By DeWayne Wickham
If you didn’t know it, this past Friday was World Hunger Day. To make sure I knew it, a press aide to Hillary Clinton invited me to join a conference call with the secretary of State and Agriculture Secretary Tom Vilsack, who touted the Obama administration’s commitment to reducing hunger around the world.
There are a billion people who are chronically hungry. That’s roughly one of every seven inhabitants of this planet. Hunger is a far greater pandemic than AIDS. Nearly 16,000 children die of hunger every day, according to Bread for the World, a Washington, D.C., faith-based organization that advocates for the hungry. That amounts to more deaths in a single year that the total of all the people who died violently in wars over the past 50 years.
“We are very pleased to be part of a commitment, along with other nations, of more than $22 billion over three years to spur agriculture-led economic growth,” Clinton said. That money will be used not just to the delivery of food to starving people but to pay for programs that provide food security for countries where hunger is widespread.
Food security is diplomatic-speak for what the ancient Chinese philosopher Laozi said: “Give a man a fish and you feed him for a day. Teach him how to fish and you feed him for a lifetime.” Helping poor countries feed their hungry masses is not just a grand humanitarian gesture; it is good diplomacy – a refreshing change from the jingoism and dollar diplomacy of previous administrations.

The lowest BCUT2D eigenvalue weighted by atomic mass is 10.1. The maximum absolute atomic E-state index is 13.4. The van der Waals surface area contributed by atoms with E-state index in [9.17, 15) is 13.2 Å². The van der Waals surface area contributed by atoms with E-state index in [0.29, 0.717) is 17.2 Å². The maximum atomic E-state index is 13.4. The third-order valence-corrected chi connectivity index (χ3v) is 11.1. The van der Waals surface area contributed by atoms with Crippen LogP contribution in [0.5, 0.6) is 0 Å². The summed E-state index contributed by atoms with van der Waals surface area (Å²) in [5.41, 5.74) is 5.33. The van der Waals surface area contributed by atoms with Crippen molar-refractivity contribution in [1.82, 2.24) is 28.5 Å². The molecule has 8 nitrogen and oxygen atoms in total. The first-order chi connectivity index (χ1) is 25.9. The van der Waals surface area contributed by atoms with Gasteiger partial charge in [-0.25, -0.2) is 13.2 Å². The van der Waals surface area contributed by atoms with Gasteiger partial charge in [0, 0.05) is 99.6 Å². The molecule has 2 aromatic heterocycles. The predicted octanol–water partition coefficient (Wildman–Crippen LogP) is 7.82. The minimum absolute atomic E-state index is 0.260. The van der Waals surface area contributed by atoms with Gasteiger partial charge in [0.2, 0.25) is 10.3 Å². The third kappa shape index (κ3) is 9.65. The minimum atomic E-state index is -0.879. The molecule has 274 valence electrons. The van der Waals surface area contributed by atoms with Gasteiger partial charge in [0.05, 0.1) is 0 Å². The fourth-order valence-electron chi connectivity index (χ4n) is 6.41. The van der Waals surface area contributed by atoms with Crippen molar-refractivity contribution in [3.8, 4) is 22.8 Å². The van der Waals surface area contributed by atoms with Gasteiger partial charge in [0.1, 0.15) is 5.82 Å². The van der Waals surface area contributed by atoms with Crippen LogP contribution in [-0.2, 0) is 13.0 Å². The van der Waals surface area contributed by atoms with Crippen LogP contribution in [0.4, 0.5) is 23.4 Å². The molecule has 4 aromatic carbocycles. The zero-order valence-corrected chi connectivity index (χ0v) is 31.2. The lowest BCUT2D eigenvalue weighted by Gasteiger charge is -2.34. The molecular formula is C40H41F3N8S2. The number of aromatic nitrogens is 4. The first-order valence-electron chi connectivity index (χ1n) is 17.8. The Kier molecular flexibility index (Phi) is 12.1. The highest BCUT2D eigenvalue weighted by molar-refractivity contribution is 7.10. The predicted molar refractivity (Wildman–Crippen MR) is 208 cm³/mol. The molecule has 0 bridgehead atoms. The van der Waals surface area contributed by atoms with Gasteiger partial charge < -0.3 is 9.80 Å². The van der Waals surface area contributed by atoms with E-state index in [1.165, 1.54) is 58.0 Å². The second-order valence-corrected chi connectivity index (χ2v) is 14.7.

“Our goals should be to increase the availability of food by helping people in countries produce what they need, to make that food accessible to those who need it, and to teach people to use it properly so that they can make the most of it,” Vilsack said.
Understandably, it is the Obama administration’s efforts to keep Iran and North Korea from joining the world’s nuclear club and end the long-running conflict between Jews and Muslims in the Middle East that grabs the headlines. But it is the shortage – or unavailability – of food that is the immediate threat to global security.
Last year there were food riots in Haiti, Bangladesh, Egypt, Mexico and Pakistan. Since 2007, there have been more than 60 food riots around the world, Clinton said. That’s a warning shot that shouldn’t be ignored. The Obama administration’s effort – along with that of other members of the G-8 (the countries with the world’s eight strongest economies) is movement in the right direction.
I’ve seen what chronic hunger does to people in places like the Cite Soleil slum in Port-au-Prince, Haiti. The long-term strategy for the reducing the widespread hunger there and elsewhere in the world poor nations the resources they need to sharply increase their production of food. That won’t be easy.
For example, there is little arable land in Haiti, a once lush-green Caribbean nation. Trees are used for fuel by that country’s poor, a vandalization of the landscape that robs the soil of vital nutrients needed for agriculture – and condemns millions of Haitians to a life of hunger and despair. A part of the answer to Haiti’s food shortage is the biotechnology (the use of scientifically altered seeds to improve food production) that Clinton and Vilsack said the United States will share with other nations to jumpstart their food production.
But as the deadly food riots in Haiti and other places last year indicate, there is an urgent need to feed hundreds of millions of starving people around the world now – and then teach them how to fish.